Well put, good perspective.Seeing as it was only a few years ago that I was a fourth year medical student deciding about anesthesiology, I guess I should give my two cents. I really like the field. Pediatric anesthesia in particular is challenging and interesting and for me pays an absurdly high amount for the satisfaction I derive from it. It's great to look forward to work!
Now do I see myself having to deal with a lower salary? Sure. But honestly I would do this job for 200k and work 50-60hrs a week. Probably even 175k. 200k in the south goes a long way...provided you invest and save/live below your means. For a single guy you can live like a king...for a family of 3-4 it's not that much worse. Plus it's easier if you send your kids to public school and don't need a mcmansion/benz. Even easier if you raise your kids right and they get scholarships to state schools lol. Working for those hours and that wage I don't see MDs going anywhere soon....particularly if you are fellowship trained and board certified....you are a bargain for the hospital in terms of the quality patient care you give compared to a CRNA.
I guess you just have to have realistic expectations...200k is decent and in all likelihood that's a low estimate for where salaries will end up. Working in a poor state and in an academic center in a children's hospital that is 80-90% medicaid I still am paid significantly higher than that. Benefits are good too. Also it's sobering to see the peds subspecialists (PICU/peds cardiology/NICU attgs etc) that work just as hard (actually harder) and make LESS. Can you imagine a interventional peds cardiologist making 175k to start? After doing SEVEN years of training! But yet the peds subspecialists I work with are fine...even happy! And no, none of them came from money or were rich outside of medicine.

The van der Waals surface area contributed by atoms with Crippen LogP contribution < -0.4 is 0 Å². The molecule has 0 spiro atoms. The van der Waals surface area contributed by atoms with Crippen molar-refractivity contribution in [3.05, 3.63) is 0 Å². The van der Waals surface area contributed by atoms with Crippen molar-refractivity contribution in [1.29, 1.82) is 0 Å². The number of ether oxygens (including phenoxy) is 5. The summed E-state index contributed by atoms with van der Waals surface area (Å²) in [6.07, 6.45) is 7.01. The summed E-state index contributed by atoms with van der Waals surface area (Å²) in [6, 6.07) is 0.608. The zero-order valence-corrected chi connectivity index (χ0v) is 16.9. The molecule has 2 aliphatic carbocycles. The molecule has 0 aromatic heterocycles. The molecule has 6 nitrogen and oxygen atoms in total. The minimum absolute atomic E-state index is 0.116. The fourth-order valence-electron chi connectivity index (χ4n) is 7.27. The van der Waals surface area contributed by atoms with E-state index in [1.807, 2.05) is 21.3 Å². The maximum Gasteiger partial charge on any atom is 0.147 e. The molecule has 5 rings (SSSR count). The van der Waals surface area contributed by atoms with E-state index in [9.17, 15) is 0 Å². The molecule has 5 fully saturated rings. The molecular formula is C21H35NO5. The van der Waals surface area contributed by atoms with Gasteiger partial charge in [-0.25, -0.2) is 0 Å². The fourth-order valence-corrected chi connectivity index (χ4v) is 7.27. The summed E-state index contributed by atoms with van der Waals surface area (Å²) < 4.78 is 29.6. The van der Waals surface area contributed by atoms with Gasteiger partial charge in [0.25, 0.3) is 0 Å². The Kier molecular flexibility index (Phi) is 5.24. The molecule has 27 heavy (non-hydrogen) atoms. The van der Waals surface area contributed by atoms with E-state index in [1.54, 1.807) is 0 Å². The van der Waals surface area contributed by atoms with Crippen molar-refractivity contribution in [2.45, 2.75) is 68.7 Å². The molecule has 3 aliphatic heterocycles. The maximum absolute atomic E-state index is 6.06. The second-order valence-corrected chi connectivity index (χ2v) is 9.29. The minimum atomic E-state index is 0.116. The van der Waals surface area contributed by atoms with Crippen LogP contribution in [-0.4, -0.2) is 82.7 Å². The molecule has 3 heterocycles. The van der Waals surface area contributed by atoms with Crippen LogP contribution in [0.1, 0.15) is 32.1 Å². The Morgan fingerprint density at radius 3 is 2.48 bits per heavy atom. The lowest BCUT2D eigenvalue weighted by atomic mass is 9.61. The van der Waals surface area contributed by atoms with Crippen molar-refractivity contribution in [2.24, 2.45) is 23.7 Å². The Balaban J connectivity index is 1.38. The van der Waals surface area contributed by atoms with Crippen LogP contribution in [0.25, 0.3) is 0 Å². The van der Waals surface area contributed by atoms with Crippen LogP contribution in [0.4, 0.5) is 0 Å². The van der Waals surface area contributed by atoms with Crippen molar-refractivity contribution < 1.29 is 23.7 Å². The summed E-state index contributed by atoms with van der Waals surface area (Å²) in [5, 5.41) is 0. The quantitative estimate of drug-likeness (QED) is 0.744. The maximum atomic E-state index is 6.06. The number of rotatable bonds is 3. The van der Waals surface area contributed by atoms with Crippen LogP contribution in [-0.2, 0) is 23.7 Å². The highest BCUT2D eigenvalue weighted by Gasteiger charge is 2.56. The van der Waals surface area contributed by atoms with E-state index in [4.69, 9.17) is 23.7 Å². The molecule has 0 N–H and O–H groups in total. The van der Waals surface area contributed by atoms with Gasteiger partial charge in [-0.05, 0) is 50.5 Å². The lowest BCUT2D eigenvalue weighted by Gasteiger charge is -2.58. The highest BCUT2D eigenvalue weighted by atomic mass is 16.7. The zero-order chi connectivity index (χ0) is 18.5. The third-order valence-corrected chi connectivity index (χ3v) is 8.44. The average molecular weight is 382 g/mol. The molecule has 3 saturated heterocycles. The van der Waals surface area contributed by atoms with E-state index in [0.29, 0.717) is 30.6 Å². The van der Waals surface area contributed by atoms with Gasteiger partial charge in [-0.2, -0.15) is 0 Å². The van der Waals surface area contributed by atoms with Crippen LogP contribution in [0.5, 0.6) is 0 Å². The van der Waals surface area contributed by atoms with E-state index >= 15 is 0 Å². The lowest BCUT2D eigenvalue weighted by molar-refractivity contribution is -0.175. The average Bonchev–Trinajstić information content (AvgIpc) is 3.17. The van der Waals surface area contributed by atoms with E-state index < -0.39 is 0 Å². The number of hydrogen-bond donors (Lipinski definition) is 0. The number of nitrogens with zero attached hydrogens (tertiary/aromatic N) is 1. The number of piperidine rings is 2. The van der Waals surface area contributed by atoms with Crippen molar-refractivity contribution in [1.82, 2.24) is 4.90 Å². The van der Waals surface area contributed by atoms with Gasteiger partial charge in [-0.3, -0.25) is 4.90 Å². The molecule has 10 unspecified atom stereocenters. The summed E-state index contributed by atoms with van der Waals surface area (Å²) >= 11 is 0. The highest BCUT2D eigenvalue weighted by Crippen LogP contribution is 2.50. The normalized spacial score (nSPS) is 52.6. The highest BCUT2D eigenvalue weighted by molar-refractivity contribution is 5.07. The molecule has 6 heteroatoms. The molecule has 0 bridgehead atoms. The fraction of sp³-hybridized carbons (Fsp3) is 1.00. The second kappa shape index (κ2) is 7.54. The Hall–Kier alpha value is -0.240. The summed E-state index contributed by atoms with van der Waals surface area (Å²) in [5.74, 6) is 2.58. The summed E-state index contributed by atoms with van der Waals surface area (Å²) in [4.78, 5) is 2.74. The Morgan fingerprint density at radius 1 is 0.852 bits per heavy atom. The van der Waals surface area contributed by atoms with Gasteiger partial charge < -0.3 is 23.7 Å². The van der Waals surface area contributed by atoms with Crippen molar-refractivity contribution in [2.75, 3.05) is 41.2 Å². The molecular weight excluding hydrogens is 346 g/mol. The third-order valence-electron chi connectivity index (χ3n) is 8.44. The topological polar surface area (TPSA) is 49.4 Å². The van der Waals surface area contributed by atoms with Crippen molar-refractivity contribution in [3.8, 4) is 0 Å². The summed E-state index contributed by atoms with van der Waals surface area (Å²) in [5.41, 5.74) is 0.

I remember as a fourth year worrying about my choice so much, but in the end it worked out great. My greatest worry was having a job and making a decent wage. I definitely surpassed my expectations. I guess the only advice I would have for those pursuing the field today is just become as clinically proficient as you can in residency, consider a fellowship and of course pass your boards (preferably on the first attempt). You won't be as rich as a neurosurgeon, but you probably won't have as many ex-wives (or husbands.)